To close more leads, you need to nurture “not ready to buy now” leads.
Lead conversion is the process of converting a “touch” (email, Web site visit, banner ad click, phone inquiry, etc.) into an opportunity or a sale. You must typically touch prospects many times before they buy. Lead nurturing is the process of managing the touches.
To effectively nurture your hard-earned leads, you need a solid lead management system. If you are dealing with many prospects the best way to manage this process is to use an automatic lead nurturing system.
Before you start a campaign, define what makes a good conversion first
We worked for a company selling high-tech building management systems. After we launched the first lead generation campaign, we met with the company’s sales VP to get feedback on our program’s results.
At the meeting, the sales VP said his team needed more leads. We asked about results from the first campaign. To our amazement, the VP showed us a long list of emails and exclaimed that he needed more. The company’s sales team had followed up with very few of the emails.
The lesson we learned: a company must define the conversion and follow-up process BEFORE launching a lead generation program.
For a complex selling environment, we suggest the following steps for developing a successful lead management program:
- Develop a lead scoring system. Score each lead based on how qualified it is. Send only the most qualified leads to sales. Send the less qualified leads, through a lead nurturing program. Typically, you should not send raw leads to your sales team
- Remember that sales and marketing often view leads very differently. To a sales person, a lead is someone ready to buy. To the marketing staff, a lead is someone who, with nurturing, might buy one day. Get your marketing and sales teams to work together and agree on the definition of a qualified lead.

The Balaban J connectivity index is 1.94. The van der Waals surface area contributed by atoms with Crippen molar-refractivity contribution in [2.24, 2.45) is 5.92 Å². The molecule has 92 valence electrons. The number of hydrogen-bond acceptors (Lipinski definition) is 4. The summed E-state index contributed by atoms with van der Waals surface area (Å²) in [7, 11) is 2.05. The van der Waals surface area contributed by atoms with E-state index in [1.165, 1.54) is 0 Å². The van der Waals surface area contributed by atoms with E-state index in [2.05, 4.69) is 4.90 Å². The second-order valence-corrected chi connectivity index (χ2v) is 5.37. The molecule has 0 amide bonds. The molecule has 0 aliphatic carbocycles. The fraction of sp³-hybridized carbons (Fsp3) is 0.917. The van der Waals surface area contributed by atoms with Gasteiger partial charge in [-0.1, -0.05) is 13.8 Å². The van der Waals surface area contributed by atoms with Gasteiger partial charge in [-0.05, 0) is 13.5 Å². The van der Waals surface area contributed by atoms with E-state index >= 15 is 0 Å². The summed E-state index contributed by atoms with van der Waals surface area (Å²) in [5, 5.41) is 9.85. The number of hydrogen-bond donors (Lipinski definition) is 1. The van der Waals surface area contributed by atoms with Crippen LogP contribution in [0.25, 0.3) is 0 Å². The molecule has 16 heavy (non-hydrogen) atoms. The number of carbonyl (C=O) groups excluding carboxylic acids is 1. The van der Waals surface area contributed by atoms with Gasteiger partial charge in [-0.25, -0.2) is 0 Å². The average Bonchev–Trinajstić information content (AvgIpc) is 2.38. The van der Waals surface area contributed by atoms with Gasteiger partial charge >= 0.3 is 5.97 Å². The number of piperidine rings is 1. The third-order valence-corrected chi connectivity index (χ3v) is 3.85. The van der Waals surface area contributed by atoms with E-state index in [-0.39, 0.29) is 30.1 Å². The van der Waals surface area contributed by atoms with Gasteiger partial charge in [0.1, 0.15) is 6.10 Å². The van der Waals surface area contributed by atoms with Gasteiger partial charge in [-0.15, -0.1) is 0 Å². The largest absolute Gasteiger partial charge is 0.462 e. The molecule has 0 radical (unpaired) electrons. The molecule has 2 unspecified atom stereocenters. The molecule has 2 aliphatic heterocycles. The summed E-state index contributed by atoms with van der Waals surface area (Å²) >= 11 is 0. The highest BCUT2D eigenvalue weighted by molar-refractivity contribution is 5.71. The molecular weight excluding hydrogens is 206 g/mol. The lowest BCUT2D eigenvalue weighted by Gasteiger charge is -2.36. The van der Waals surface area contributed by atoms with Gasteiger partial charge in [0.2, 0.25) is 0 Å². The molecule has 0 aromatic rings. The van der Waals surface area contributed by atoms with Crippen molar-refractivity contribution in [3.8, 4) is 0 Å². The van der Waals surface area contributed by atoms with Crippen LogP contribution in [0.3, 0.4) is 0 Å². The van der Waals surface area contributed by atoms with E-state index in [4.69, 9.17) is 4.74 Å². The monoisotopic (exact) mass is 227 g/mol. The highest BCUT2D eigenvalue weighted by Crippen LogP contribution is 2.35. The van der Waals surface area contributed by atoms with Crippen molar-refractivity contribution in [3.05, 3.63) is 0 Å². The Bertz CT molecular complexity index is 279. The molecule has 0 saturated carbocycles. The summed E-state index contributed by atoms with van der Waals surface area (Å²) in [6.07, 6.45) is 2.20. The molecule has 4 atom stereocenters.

- Know what you want prospects to do before you launch your campaign. Your campaign should promote that one “call to action”. The action can be a phone call, a click to your Web site, an email inquiry, etc.
- Set-up a system for quick response. An auto-responder can help greatly if you do not have enough staff to quickly get information out to each inquiry.
- Use a set of incremental conversion points for lead nurturing. Provide different response incentives based on where the prospect is in the buying cycle. For example: If they are seeking early-stage information, promote Webinars. If they are in the later stages, schedule phone interviews.
Tips for better lead nurturing
A lead nurturing system for your not-ready-to-buy-now leads enables you to:
- Automate your communications. You can set-up a system that automatically sends out follow-up emails. This auto messaging means you can easily stay in touch with each lead without spending a lot of time managing the interaction.
- Ease the too-slow follow-up problem. When people respond to your message, they are actively looking for something (information, vendors, etc.). They are also likely sending inquiries to competing companies. The first company following up with relevant information has the inside track. A good system allows you to quickly communicate with each prospect based on the prospect’s interests.
- Save time by pre-writing several email series. With the top systems, you can create a series of emails, which prospects trigger based on their responses.For example, assume you score an initial inquiry as a 0 and a qualified prospect as a 1.
- In this example, if the prospect takes the time to attend a webinar, you consider the prospect qualified and ready for more aggressive marketing approach. A prospect comes to your Web site and completes an initial form (score 0).
- Your system sends a series of 3 follow-up emails, with each email offering a new benefit and an invitation to a Webinar.
- If the prospect signs up for your Webinar after the second email, you would now score the prospect a 1 and the system automatically moves him to a different track.
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